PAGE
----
But what if you place a native breakpoint somewhere else in mscorwks.dll in a region that holds a key lock that the helper thread tries to take? Naively, the helper thread would block and hit the same deadlock as if it hit a breakpoint.


This means in order to keep the helper-thread running free, no thread can be blocked (e.g., stopped at a native breakpoint in mscorwks) while holding any resource that may directly or indirectly block the helper thread.  Also, no threads can be blocked in the middle of modifying a CLR internal data structure which the helper thread may need to do its work.

ICorDebug deals with this by pumping all threads out of any such unsafe region before trying to communicate with the helper thread. (This pumping is called “synchronizing” the debuggee.)

This means that native breakpoints inside that region will get automatically continued without ever notifying the user. That region roughly corresponds to the CLR internal implementation.


It turns out there are random areas of mscorwks outside that region. Thus an interop-debugger could debug some portions of mscorwks.dll. (However, Visual Studio explicitly disallows this to avoid potential confusion).


Random closing notes:

We believe the limitations here have a small impact on the overall .net audience:

         We believe only a small set of people are interested in actually debugging the runtime itself (mainly CLR developers 😉 ), and so having interop-debugging support debugging the runtime was definitely not a mainline scenario. You’d need private CLR symbols to have a meaningful experience here anyways.

         You can always debug the runtime under a native debugger. This is what most CLR devs do.



Comments (12)

  1. Fine post. I have two questions:

    1) As I’m developing a VS add-in, I used to debug devenv.exe in the VS itself (in the managed-only mode). I frequently encounter weird deadlocks involving debugger and debuggee VSs and I have to kill them using Task Manager. Do those deadlocks relate somehow to the problems you describe, or this is smth peculiar to VS?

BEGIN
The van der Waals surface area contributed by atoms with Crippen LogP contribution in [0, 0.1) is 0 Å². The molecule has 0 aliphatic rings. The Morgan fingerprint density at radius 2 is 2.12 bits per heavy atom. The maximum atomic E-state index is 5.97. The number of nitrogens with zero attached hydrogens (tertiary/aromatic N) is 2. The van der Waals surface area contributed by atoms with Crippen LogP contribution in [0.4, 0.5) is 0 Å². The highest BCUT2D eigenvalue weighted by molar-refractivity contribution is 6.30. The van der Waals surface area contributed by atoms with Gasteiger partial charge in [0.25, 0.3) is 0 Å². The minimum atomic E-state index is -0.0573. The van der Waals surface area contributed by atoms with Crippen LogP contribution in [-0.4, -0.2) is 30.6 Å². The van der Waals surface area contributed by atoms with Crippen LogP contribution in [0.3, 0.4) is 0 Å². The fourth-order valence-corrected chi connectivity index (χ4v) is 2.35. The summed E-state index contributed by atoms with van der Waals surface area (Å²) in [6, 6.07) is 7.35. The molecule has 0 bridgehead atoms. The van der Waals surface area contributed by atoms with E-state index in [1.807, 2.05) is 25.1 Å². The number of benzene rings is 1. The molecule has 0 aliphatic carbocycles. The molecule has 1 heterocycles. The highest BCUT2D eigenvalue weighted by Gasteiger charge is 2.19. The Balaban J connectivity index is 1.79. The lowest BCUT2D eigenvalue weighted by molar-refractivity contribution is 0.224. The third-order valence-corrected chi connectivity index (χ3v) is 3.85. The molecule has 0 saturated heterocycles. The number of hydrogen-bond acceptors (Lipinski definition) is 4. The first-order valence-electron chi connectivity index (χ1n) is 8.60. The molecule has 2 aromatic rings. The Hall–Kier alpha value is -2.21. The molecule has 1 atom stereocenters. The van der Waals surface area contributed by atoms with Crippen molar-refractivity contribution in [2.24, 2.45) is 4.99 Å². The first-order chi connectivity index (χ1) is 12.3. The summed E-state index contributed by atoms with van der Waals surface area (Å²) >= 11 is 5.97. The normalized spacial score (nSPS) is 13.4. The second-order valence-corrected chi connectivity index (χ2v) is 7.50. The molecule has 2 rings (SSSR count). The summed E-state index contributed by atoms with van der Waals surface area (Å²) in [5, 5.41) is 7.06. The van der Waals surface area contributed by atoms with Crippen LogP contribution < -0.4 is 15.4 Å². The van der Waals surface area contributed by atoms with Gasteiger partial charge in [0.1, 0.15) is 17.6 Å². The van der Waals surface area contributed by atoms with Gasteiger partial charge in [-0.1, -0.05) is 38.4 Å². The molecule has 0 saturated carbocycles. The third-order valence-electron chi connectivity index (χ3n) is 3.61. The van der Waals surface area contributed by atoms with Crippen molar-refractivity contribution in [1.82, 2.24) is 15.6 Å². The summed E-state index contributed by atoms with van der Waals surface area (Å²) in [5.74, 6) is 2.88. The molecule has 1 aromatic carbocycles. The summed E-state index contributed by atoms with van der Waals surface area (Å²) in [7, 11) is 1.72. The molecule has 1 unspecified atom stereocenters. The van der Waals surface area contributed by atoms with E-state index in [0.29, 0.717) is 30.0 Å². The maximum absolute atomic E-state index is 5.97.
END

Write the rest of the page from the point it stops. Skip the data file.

2) Will VS debugger in Whidbey be improved to not freeze UI when evaluating watches? Now this happens very often, and it is quite annoying. As far as I understand, evaluating a watch involves communication with the helper thread, why not use timeouts or smth else to prevent freezes? Sorry, I understand that this question should be more likely addressed to VS developers, not to you.



  2. Talking about Debugging the CLR. I’m wondering if it is possible to inspect the CLR in readonly mode. i.e. from a native debugging tool, reading the Process Memory and retriving information like loaded classes and threads etc. one another application I can think of is Heap Profiler.

    I know Java has similar tool.


  3. Mike Stall says:

    Dmitry –

    1) From the CLR’s perspective, VS is just a random application that happens to host the CLR and use various managed interfaces. So the CLR-internal restrictions here should have no impact on VS. Those deadlocks are probably a different issue than this. (Especially because you’re using managed-only and these issues are for interop-only). You should report this as a bug to the VS team.